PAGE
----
SERP features are any additional element on a search engine results page that adds something new to the typical format of a search result.
Google calls these types of results “search result features” or "search features."
The company frequently tests and improves these features to provide a user-friendly search engine experience.
Here are some of the most common SERP features you may see on Google:
- Featured Snippet
- Local Pack
- Top Stories
- Knowledge Panel
- People Also Ask
- Related Searches
- Google Flights Block
- Hotel Pack
- Job Listings
- Google Ads
- Shopping Ads (Product Listing Ads)
- Rich Snippets
Let's take a look at each kind below.
Featured Snippets can be displayed above the regular organic results. Sometimes this is referred to as "position zero" in the rankings.
In the Featured Snippet, Google highlights a portion of text or video from a website to provide a concise, direct answer to the user’s question.
Featured Snippets always link to the domain the information is being pulled from. But unlike regular organic search results, the link comes after the majority of the text.
This SERP feature is typical for queries about personalities, events, scientific facts, sports, conversions, calculations, color picking, etc.
Sometimes featured snippets may pop up in the form of a widget — for example, if your search query says “weather” or “convert inches into centimeters.”
Google uses a knowledge panel to provide a quick overview of people, places, or things and often includes significant dates, a brief overview of the topic, and some images. The panel appears at the top right corner of SERPs in desktop results and at the top in mobile devices.
The Knowledge Graph powers the knowledge panel, Google’s database that gathers general factual information from sources such as the CIA World Factbook, Wikipedia, and millions of searches performed every day.
Image Packs appear when Google thinks that visual content will serve a more comprehensive results page.
Image results may appear as a row or block of related images among organic results. Clicking on a result will take you to the “Images” search tab, and only from there can you get to the website hosting the image. Learning more about image search optimization can help you get the most out of image search results.
Pro tip: Using structured data markup can help Google understand your images and display them appropriately.
Top stories play a valuable role when people want more information about a significant event or breaking news.
Google provides a carousel of news stories related to the query, noting when the story was published and by whom.
People Also Ask (PAA)
People Also Ask (PAA) refers to questions Google automatically generates based on queries it believes are related to your question.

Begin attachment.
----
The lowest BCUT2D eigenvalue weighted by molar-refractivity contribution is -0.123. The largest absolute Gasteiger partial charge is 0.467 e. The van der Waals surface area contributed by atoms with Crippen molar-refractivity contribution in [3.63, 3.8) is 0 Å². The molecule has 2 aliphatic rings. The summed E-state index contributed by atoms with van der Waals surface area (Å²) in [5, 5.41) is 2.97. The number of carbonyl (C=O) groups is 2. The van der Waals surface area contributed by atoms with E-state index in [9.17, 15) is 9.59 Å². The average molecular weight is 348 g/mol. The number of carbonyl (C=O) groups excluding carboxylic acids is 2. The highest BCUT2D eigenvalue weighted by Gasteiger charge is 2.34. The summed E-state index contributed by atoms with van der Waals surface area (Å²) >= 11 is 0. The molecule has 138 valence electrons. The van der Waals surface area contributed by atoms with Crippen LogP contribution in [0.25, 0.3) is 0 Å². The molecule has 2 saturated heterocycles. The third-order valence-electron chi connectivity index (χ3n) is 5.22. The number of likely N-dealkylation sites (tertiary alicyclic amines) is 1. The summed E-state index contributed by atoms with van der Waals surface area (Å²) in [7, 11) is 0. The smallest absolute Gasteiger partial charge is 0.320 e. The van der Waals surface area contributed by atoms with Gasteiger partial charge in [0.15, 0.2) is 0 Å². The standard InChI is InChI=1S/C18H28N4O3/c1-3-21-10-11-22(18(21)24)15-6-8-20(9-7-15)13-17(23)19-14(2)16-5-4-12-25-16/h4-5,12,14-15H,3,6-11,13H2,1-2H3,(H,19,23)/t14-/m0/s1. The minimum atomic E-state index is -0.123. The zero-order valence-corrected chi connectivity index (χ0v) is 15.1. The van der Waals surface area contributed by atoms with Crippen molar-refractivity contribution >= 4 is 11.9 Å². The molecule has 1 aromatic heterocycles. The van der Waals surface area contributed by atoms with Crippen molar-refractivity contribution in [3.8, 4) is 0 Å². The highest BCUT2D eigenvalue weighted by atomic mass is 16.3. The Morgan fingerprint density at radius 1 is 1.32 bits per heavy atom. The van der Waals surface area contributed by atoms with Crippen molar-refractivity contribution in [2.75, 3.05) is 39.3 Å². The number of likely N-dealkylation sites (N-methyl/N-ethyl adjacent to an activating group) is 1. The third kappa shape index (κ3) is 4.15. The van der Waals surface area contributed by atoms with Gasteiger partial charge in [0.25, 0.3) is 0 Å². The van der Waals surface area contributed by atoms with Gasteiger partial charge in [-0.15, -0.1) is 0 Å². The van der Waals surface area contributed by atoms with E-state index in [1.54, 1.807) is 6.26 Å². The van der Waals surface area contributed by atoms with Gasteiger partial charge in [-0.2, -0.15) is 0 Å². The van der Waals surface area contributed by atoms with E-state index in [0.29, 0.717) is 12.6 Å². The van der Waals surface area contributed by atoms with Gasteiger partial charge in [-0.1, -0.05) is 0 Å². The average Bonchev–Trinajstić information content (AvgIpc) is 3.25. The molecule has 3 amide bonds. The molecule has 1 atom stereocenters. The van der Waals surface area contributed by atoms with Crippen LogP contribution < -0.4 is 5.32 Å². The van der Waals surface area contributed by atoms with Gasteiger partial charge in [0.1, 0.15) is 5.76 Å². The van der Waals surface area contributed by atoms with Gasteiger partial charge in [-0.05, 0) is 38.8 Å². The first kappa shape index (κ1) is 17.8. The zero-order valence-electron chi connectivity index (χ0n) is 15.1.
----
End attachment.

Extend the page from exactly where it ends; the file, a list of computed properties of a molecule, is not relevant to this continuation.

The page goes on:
The PAA box questions are connected to answers that users can click to read on Google SERPs. This can help people better understand their initial question without clicking on other results.
This feature usually starts with a list of four questions. However, it can expand and provide short answers that resemble a featured snippet.
Related questions may also appear anywhere on a SERP, but they usually stay toward the top of the page, often under the Featured Snippet. Clicking on a related question’s result will take you to the website that provides the answer.
Sitelinks are special links that Google features underneath the website result.
Google displays these links to help people quickly navigate to a particular part of a website. Usually, it appears for websites when Google easily understands the navigation system.
For example, if someone searches for a bank, the sitelinks under the bank’s main URL might offer shortcuts to pages like the “online banking portal,” “find bank locations,” or “contact us.”
In addition to the extra links, your website can get a Sitelinks Search Box. You can power it by your website’s internal search engine if you implement the structured data correctly.
At the bottom of the SERPs, Google also provides users with a “related searches” portion, prompting other search queries related to their initial search.
Google offers these related searches, some of which you may not have considered, so you can find the answer you seek.
If Google detects a buyer’s intent, it will display a carousel of products available for purchase in shopping ads from various ecommerce sites.
This allows people to quickly browse products across multiple ecommerce websites without searching for additional queries on the SERPs.
Review snippets complement typical search results with a yellow star rating and sometimes an image. Seeing a rating out of five stars is a universal symbol to communicate value to all kinds of searchers.
Studies have shown that search results with reviews can yield a higher average CTR.
You may get this feature if users can review your content and the page has the proper schema markup.
Google will check the credibility of the reviews and whether or not reviews are deemed “self-serving” or appropriate for the web page.
A Local Pack shows up in SERPs when a query includes local service, local intent, or includes a geographical name like “coffee shop near me” or “best pizza near in [insert city here].” These results include businesses close to your current location.
The Local Pack is positioned at the top of a SERP under the AdWords results, although occasionally, it may slide below the organic links.
A Local Pack usually consists of:
- A map with locations and pins
- A five-star rating scale for each location
- Three search results (some of which can be ads)